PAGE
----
Documentary photographers have a particular kind of mission. As storytellers that start and end with the truth, they’ve made it their life’s work to pick apart the things that confound us – conflict and inequality, politics and love; the actions of men who think they hold all the cards, and the inaction of those who don’t know their own power.

Stories are shaped by the people who live them, then generously handed on to be retold. With that exchange comes a social contract, whether the storyteller knows it or not. There is no story without collaboration. And anyone who argues otherwise is fooling no one but themselves. And even when the storyteller, camera in hand, has no one to answer to but themselves, the images they create become a collaboration of a different kind: a conversation that we can all choose to enter – no matter who or where we are – that in turn gives even more people a voice.

Huck 52 – The Documentary Photography Special III celebrates collaboration in many forms. These are photo stories that help us connect. These are the stories that speak to us. Stories that hold our collective truth.


Better Together by Olivier Laurent: Photographers have found ways to collaborate with other people since the origins of the documentary form. Meet the ones coming together with storytellers of all kinds to find a new perspective.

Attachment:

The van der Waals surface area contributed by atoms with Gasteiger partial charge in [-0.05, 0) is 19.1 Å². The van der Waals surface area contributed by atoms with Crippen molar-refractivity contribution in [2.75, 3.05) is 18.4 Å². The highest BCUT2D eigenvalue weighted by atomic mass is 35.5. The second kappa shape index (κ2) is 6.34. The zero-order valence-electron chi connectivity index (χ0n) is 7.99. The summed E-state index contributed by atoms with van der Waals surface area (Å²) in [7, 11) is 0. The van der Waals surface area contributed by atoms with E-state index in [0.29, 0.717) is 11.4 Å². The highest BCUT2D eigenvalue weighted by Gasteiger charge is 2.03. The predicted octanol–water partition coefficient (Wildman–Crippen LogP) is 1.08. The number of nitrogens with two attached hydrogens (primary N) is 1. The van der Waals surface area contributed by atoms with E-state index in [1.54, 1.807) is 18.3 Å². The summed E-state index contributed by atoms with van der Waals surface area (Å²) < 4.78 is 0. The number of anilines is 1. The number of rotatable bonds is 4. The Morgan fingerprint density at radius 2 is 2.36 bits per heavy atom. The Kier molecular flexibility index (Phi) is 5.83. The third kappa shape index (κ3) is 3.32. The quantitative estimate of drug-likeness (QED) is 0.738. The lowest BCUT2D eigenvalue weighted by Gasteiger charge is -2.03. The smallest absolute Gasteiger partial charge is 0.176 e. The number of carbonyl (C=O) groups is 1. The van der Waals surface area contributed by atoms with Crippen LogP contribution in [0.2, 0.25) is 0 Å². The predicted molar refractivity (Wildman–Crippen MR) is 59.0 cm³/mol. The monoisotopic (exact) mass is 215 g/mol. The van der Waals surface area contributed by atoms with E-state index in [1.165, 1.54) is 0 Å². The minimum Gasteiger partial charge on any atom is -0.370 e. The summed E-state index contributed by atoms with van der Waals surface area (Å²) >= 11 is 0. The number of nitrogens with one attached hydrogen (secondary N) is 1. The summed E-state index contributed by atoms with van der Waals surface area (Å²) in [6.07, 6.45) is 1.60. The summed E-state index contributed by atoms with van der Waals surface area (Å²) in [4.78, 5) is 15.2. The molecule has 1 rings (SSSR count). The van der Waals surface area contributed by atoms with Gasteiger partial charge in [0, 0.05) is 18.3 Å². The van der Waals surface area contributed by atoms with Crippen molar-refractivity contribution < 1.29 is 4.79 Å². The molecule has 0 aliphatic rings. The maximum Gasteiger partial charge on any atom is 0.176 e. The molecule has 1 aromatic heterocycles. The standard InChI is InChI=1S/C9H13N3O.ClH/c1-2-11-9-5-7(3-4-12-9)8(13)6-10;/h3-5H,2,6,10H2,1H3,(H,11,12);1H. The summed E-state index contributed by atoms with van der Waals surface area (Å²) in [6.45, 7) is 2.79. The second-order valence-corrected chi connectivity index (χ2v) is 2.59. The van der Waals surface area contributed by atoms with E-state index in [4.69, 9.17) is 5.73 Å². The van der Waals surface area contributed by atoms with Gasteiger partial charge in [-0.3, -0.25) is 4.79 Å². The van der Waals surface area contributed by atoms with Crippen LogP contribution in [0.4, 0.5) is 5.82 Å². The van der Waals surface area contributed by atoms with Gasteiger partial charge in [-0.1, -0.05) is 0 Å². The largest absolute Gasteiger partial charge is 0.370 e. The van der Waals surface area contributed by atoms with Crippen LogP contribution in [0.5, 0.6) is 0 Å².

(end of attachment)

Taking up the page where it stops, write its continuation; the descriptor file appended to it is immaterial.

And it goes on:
Jim Goldberg – In Their Own Words: By inviting his subjects to write their thoughts all over his photographs, Magnum photographer Jim Goldberg is flipping the gaze and raising important questions about visual language and who gets to use it.

Diàna Markosian – 1915: A hundred years after the Armenian genocide, a twenty-five-year-old photographer tracks down three survivors and together they journey back to the past.

Danny Lyon – Conversations with the Dead: When Danny Lyon infiltrated the Texan prison system during the Vietnam War, he captured a portrait of America that was propaganda free.

Glenna Gordon – Muslim Romance: Glenna Gordon stumbled across a Muslim romance novel in Nigeria’s religious north and entered a world where the rules of love became a barrier.

Eli Reed – A Long Walk Home: New Jersey-born Eli Reed – who was the first black man to join the Magnum roster in 1988 – finds common ground with his subjects by always approaching them with the empathy and respect he would wish for himself.

Everyday Africa: How a simple snapshot of everyday life became a global movement that’s shifting attitudes around the world.

Twenty Journey: Three young South Africans – Sipho Mpongo, Sean Metelerkamp and Wikus de Wet – hit the road together, in a bid to understand the land that binds them.

Anastasia Vlasova – My Ukraine: At just twenty-two, Ukrainian photographer Anastasia Vlasova has witnessed a revolution and the grief of war. But it’s the people she met – and loved – along the way that taught her the lesson of a lifetime.

Paolo Woods & Gabriele Galimberti – The Heavens: Exposing the mysterious abyss of tax havens, the absurdity of our global economic system and the weird world of the privileged one per cent.

Sara Naomi Lewkowicz – Shane & Maggie: When Sara Naomi Lewkowicz plucked up the courage to talk to a young couple at a fayre, she stumbled on a story that was about to erupt, and is still unfolding today.

Exclusive personal essays from photographers Daniella Zalcman, Avijit Halder, Adriana Monsalve, Ben Rutherford & Josh Cunliffe, Koan Collective – Alex Potter, Amanda Mustard, Cooper Neill and Allison Joyce; Igor Samolet, Adam Patterson and Roger May.

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